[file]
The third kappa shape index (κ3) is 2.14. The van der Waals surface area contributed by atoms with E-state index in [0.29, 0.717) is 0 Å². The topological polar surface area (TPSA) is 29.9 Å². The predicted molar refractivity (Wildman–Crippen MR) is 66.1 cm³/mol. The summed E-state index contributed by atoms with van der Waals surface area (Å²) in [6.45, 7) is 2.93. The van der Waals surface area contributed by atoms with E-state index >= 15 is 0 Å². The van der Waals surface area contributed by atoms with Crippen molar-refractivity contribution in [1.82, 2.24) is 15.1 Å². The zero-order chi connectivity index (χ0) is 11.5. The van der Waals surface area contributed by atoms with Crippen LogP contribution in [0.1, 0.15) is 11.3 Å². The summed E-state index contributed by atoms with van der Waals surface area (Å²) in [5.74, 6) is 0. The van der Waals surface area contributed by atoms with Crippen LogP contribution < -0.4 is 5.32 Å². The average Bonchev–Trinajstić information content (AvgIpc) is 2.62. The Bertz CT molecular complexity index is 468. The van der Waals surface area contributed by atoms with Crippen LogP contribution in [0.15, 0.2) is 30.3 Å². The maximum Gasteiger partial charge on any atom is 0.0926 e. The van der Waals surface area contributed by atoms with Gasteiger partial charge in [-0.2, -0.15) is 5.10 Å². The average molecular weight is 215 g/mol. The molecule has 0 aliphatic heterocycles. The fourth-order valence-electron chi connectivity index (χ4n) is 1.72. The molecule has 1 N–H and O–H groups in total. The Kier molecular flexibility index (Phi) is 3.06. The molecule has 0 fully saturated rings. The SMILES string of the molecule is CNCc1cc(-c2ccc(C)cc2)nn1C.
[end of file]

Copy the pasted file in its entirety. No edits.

The third kappa shape index (κ3) is 2.14. The van der Waals surface area contributed by atoms with E-state index in [0.29, 0.717) is 0 Å². The topological polar surface area (TPSA) is 29.9 Å². The predicted molar refractivity (Wildman–Crippen MR) is 66.1 cm³/mol. The summed E-state index contributed by atoms with van der Waals surface area (Å²) in [6.45, 7) is 2.93. The van der Waals surface area contributed by atoms with E-state index >= 15 is 0 Å². The van der Waals surface area contributed by atoms with Crippen molar-refractivity contribution in [1.82, 2.24) is 15.1 Å². The zero-order chi connectivity index (χ0) is 11.5. The van der Waals surface area contributed by atoms with Crippen LogP contribution in [0.1, 0.15) is 11.3 Å². The summed E-state index contributed by atoms with van der Waals surface area (Å²) in [5.74, 6) is 0. The van der Waals surface area contributed by atoms with Crippen LogP contribution < -0.4 is 5.32 Å². The average Bonchev–Trinajstić information content (AvgIpc) is 2.62. The Bertz CT molecular complexity index is 468. The van der Waals surface area contributed by atoms with Crippen LogP contribution in [0.15, 0.2) is 30.3 Å². The maximum Gasteiger partial charge on any atom is 0.0926 e. The van der Waals surface area contributed by atoms with Gasteiger partial charge in [-0.2, -0.15) is 5.10 Å². The average molecular weight is 215 g/mol. The molecule has 0 aliphatic heterocycles. The fourth-order valence-electron chi connectivity index (χ4n) is 1.72. The molecule has 1 N–H and O–H groups in total. The Kier molecular flexibility index (Phi) is 3.06. The molecule has 0 fully saturated rings. The SMILES string of the molecule is CNCc1cc(-c2ccc(C)cc2)nn1C.